The precise temporal regulation of microRNAs is especially important in the development of the central nervous system, in which developmental events need to be finely tuned. This became evident when deletion of the microRNA processing enzyme Dicer in zebrafish resulted in the disruption of neuronal differentiation [21]. MicroRNAs are involved in various neurologic processes including neuronal development (miR-430, miR-9, miR-10) [21, 102106] and neuronal cell maintenance (miR-29a/b, miR-134) [107, 108]. Also, of scientific interest, is the role of microRNAs in the aging brain since there is a global downregulation of gene expression in the brain with age [109112]. It is also well known that the functional and cognitive decline in the aging brain differs between men and women, as many neurological disorders such as Alzheimer’s disease are expressed differentially between the sexes. Sex hormones and chromosomes could very well contribute to this difference [113115]. MicroRNAs including miR-125a/b, miR-495 and miR-181 have been shown to be dysregulated in a variety of neurological disorders such as Alzheimer’s disease. These microRNAs also target proteins such as β-site amyloid precursor protein-cleaving enzyme-1 that are critical in the pathology of Alzheimer’s disease [116118]. Hormonal regulation of microRNAs is attributed to neurodegenerative disorders [65]. It is also speculated that sex chromosomes could regulate microRNAs in neurodegenerative disorders [78].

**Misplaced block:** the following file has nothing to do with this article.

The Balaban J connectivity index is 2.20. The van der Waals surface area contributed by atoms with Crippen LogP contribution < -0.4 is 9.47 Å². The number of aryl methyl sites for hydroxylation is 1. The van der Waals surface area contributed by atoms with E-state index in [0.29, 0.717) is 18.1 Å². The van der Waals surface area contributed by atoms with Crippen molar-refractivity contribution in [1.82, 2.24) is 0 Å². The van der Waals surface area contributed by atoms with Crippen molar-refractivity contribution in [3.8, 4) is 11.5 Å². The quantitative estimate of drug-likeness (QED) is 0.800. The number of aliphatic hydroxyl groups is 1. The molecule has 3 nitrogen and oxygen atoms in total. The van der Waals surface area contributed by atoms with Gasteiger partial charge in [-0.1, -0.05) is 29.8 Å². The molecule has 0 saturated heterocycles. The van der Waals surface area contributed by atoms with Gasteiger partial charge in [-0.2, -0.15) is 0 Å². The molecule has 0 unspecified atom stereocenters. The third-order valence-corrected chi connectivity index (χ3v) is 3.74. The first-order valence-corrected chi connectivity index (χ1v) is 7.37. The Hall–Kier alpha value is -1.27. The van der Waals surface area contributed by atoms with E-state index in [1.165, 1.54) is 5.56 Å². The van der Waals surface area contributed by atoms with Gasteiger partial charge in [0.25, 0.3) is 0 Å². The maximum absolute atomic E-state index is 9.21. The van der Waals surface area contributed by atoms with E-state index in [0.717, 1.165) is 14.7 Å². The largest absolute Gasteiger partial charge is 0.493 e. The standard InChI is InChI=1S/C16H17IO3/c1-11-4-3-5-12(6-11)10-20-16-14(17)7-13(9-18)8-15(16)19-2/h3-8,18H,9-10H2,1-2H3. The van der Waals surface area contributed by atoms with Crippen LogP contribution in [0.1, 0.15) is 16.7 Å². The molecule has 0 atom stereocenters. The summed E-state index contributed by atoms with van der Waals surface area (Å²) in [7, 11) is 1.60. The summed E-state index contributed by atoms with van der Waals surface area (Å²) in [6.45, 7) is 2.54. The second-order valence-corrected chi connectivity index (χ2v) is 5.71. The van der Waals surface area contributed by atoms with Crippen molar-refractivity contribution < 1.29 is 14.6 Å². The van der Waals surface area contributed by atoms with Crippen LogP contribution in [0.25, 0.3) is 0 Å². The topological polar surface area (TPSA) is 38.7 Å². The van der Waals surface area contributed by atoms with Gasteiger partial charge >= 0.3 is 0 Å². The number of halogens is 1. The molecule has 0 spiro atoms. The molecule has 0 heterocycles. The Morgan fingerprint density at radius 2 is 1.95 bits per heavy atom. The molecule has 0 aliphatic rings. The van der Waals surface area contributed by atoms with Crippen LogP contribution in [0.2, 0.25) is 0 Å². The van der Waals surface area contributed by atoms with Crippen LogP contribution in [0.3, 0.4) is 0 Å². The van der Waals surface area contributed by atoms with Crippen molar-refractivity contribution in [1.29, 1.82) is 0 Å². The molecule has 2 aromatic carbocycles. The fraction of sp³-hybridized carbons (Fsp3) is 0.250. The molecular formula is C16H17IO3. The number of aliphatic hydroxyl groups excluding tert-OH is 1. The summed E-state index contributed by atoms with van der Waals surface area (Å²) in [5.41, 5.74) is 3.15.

The effects of ionizing radiation on the expression of microRNAs were studied in different brain regions in male and female mice. Interestingly, the number of microRNAs that showed changes in expression upon exposure to radiation was larger in females than males. Notably, the expression of miR-29a was downregulated only in the frontal cortex region of females accompanied by an increase in the protein levels of miR29a target DNMT3a, a DNA methyltransferase. It is possible that an increase in DNA methylation via miR29a downregulation serves as a protective mechanism in females against the adverse effects of radiation [34]. In contrast, only a few studies in humans have measured sex differences in microRNA expression in the brains of patients with neurological diseases such as Alzheimer’s disease or schizophrenia. The levels of miR-30b were observed to be significantly downregulated in the brains of female schizophrenic patients compared to males. MiR-30b was shown to be regulated by estrogens and therefore, it is most likely under hormonal control [85]. Another relevant study specifically focused on the association of microRNAs on the X chromosome with high prevalence of schizophrenia in males compared to females. Mutations in X-linked microRNAs that can possibly predispose males to schizophrenia were identified. Some key targets identified for these microRNAs include Neuregulin-1, Disrupted in schizophrenia-1, and Regulator of G-protein signaling-4, which have been previously described as candidate genes for schizophrenia [41]. The underlying cause of cerebral ischemia differs between males and females. In males the cause of stroke-related death is primarily due to caspase-independent mechanisms, whereas in females it involves caspase-dependent pathways [119121]. X-linked inhibitor of apoptosis, which is the primary endogenous inhibitor of caspases, is significantly reduced in post-stroke females compared to no significant changes in males. This was attributed to the differential expression of the microRNA miR-23a in the male and female brains. Also, the X-linked inhibitor of apoptosis was characterized as the bona fide target of miR-23a, thus implicating miR23a as a candidate for sexually dimorphic diseases [37]. Many neurodevelopmental disorders including schizophrenia and autism are linked to prenatal stress [122, 123]. In a murine model, early gestation was reported to be the period where male mouse embryos are most susceptible to maternal stress. As adults, these male mice showed cognitive defects typical of human neurodegenerative disease. They also showed dysmasculization in their response to stress, as well as a female pattern of gene expression associated with neurodevelopment. The microRNA profile in these male brains included significant downregulation of miR-322, miR-574, and miR-873, showing similarity to control female brains [65]. These data further confirm the important role of microRNAs in the development of the sexually dimorphic brain.